RECORD: Darwin, C. R. 1889. [Letter to Richard Owen, 1848]. In Journal of the New York Microscopical Society v: 80-81.

REVISION HISTORY: Transcribed and edited by John van Wyhe 6.2021. RN1

NOTE: This letter was reprinted the same year in the Journal of the Royal Microscopical Society and later (with omissions) in More Letters, 1: 59-61 and is published in Correspondence vol. 4, p. 125.


[page] 80

The letter is as follows;—the date being supplied from the post-marks which it bears.

"DOWN, FARNBOROUGH, KENT.

Sunday (March 26, 1848).

"My Dear Owen,

I do not know whether your MS. instructions are sent in; but even if they are not sent in; but even if they are not sent in, I daresay what I am going to write will be absolutely superfluous, but I have derived such infinitely great advantage from my new simple microscope, in comparison with the one which I used on board the Beagle, and which was recommended to me by R. Brown, that I cannot forego the mere chance of advantage of urging this on you. The leading point of difference consists simply in having the stage for saucers very large and fixed. Mine will hold a saucer three inches in inside diameter. I have never seen such a microscope as mine, though Chevalier's (from whose plan many points of mine are taken), of Paris, approaches it pretty closely. I fully appreciate the utter ABSURDITY of my giving you advice about means of dissecting; but I have appreciated myself the enormous disadvantage of having worked with a bad instrument, though thought a few years since the best. Please to observe that without you call especial attention to this point, those ignorant of Natural History will be sure to get one of the fiddling instruments sold in shops. If you thought fit, I would point out the differences, which, from my experience, make a useful microscope for the kind of dissection of the invertebrates which a person would be likely to attempt on board a vessel. But pray again believe that I feel the absurdity of this letter, and I write merely from the chance of yourself, possessing great skill and having worked with good instruments, [not being] possibly fully aware what an astonishing difference the kind of microscope makes for those who have not been trained in skill for dissection under water.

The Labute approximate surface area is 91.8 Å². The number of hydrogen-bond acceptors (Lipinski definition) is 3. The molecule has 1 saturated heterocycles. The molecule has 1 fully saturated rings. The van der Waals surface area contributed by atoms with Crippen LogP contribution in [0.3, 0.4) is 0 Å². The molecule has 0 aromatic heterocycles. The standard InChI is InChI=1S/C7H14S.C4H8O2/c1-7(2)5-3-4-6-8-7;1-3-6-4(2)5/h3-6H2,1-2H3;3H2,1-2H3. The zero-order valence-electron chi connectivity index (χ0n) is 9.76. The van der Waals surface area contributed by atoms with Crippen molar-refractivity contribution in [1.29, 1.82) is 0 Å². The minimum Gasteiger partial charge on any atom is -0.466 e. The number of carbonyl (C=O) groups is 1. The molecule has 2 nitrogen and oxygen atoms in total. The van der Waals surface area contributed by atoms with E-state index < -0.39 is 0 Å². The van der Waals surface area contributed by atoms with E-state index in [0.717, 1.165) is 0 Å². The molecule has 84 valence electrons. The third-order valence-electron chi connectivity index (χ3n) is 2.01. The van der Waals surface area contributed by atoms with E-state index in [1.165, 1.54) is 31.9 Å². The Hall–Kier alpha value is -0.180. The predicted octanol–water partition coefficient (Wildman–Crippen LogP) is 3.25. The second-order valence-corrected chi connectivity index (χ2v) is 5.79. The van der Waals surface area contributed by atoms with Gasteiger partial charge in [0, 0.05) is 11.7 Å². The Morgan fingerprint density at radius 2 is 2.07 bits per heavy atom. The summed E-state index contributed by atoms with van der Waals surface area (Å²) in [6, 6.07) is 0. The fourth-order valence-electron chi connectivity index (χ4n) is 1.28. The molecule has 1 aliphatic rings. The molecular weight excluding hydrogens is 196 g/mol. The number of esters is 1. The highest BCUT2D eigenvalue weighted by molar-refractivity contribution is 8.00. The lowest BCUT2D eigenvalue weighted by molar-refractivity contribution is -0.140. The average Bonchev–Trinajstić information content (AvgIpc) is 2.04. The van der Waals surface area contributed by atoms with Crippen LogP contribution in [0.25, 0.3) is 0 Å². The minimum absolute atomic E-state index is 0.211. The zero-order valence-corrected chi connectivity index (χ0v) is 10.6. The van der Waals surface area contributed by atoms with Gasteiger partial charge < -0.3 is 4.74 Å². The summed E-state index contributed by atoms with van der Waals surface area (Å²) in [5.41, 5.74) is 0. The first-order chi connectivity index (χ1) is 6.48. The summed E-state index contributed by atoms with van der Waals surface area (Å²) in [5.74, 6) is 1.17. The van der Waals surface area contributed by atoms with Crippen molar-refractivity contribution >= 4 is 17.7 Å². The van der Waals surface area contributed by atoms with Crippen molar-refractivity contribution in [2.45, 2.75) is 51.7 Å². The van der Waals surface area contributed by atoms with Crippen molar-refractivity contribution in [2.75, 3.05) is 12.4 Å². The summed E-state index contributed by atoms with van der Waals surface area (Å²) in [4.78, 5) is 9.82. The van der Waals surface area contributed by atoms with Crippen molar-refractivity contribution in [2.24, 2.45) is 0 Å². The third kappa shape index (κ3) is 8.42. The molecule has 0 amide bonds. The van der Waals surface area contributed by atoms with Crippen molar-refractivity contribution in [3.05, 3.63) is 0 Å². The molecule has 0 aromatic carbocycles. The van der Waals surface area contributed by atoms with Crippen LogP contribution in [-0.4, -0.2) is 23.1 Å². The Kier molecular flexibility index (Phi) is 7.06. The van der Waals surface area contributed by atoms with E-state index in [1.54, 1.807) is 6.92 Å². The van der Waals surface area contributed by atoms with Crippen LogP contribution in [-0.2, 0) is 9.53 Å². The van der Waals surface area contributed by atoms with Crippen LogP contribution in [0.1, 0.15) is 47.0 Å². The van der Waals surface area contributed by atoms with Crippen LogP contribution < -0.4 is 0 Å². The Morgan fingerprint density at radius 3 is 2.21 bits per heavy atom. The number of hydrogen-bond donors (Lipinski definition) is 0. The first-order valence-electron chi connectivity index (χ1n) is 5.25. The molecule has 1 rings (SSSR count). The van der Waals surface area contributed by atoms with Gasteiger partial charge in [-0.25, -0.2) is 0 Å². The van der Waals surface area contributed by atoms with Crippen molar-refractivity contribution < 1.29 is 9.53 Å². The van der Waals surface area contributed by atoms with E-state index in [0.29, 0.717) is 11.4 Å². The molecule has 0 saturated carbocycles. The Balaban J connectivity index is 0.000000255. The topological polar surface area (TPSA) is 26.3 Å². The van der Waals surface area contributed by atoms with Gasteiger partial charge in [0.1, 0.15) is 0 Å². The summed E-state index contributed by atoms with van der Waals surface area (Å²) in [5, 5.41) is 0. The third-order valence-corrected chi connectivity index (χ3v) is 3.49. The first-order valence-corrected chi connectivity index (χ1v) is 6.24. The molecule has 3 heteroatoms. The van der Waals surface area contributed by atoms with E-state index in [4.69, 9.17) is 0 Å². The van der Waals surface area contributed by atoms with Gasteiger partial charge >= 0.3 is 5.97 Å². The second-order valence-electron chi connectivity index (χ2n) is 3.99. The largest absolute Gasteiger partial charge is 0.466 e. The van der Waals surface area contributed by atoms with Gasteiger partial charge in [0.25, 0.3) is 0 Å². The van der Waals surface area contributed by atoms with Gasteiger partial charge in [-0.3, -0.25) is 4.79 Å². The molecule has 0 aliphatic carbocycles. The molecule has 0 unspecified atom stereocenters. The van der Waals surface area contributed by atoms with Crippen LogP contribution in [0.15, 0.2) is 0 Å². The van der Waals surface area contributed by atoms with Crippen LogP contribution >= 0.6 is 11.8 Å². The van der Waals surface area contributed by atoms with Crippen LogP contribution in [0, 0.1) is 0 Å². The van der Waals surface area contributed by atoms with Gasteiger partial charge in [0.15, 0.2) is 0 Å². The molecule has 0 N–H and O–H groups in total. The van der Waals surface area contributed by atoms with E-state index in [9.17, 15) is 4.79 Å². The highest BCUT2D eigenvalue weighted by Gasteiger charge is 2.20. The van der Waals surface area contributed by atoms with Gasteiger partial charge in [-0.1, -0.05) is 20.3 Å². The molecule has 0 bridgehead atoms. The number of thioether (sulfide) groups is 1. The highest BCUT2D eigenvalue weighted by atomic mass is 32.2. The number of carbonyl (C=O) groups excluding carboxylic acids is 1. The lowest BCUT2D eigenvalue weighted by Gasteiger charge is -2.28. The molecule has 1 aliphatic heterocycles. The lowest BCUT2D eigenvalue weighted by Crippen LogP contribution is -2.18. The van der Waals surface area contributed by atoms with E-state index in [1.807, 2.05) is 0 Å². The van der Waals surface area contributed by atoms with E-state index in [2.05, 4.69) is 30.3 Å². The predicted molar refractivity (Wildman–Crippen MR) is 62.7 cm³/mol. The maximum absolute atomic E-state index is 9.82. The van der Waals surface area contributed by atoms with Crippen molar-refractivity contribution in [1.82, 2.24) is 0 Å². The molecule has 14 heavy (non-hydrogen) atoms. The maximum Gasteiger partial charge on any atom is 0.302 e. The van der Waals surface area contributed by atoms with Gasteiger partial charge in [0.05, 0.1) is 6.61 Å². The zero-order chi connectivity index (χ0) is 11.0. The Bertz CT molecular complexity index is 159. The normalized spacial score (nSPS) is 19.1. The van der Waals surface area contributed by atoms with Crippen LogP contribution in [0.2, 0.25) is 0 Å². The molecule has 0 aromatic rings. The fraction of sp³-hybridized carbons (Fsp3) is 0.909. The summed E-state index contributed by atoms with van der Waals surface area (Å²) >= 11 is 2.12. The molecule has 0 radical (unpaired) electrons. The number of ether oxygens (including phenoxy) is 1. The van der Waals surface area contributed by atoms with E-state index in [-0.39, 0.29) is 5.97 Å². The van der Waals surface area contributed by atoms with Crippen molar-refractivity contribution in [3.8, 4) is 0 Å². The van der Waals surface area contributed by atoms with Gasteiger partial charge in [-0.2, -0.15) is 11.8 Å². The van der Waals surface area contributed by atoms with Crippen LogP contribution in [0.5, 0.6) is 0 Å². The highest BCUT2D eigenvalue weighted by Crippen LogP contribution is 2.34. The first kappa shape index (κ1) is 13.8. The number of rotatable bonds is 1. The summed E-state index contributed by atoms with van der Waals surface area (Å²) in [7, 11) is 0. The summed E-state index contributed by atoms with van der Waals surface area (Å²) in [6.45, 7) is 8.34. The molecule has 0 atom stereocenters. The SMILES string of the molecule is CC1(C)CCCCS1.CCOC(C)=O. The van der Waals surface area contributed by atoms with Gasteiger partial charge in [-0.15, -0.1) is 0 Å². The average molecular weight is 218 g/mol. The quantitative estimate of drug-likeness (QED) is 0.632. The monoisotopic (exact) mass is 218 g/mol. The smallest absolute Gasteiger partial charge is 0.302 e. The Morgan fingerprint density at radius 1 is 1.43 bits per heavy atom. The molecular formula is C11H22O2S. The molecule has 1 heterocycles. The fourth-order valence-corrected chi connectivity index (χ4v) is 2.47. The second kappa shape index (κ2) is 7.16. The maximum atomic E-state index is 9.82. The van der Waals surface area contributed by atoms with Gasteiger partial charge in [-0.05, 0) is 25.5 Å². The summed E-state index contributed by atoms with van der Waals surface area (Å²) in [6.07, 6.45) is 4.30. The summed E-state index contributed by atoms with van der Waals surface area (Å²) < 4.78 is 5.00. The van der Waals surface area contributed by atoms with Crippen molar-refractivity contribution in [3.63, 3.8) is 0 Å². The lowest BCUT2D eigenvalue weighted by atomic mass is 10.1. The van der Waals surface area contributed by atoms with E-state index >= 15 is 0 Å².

"When next I come to town (I was prevented last time by illness) I must call on you, and report, for my own satisfaction, a really (I think) curious point I have made out in my beloved Barnacles. You cannot tell how much I enjoyed my talk with you here.

Ever, my dear Owen,
Yours sincerely,
C. DARWIN.

(Over.)

[page] 81

"P.S.—If I do not hear, I shall understand that my letter is superfluous. Smith and Beck were so pleased with the simple microscope they made for me, that they have made another as a model : If you are consulted by any young naturalists, do recommend them to look at this : I really feel quite a personal gratitude to this form of microscope, and quite a hatred to my old one.

[Addressed]

"PROFESSOR OWEN

Royal College of Surgeons

Lincoln Inn Fields

London."

 


This document has been accessed 118 times

Return to homepage

Citation: John van Wyhe, ed. 2002-. The Complete Work of Charles Darwin Online. (http://darwin-online.org.uk/)

File last updated 1 May, 2022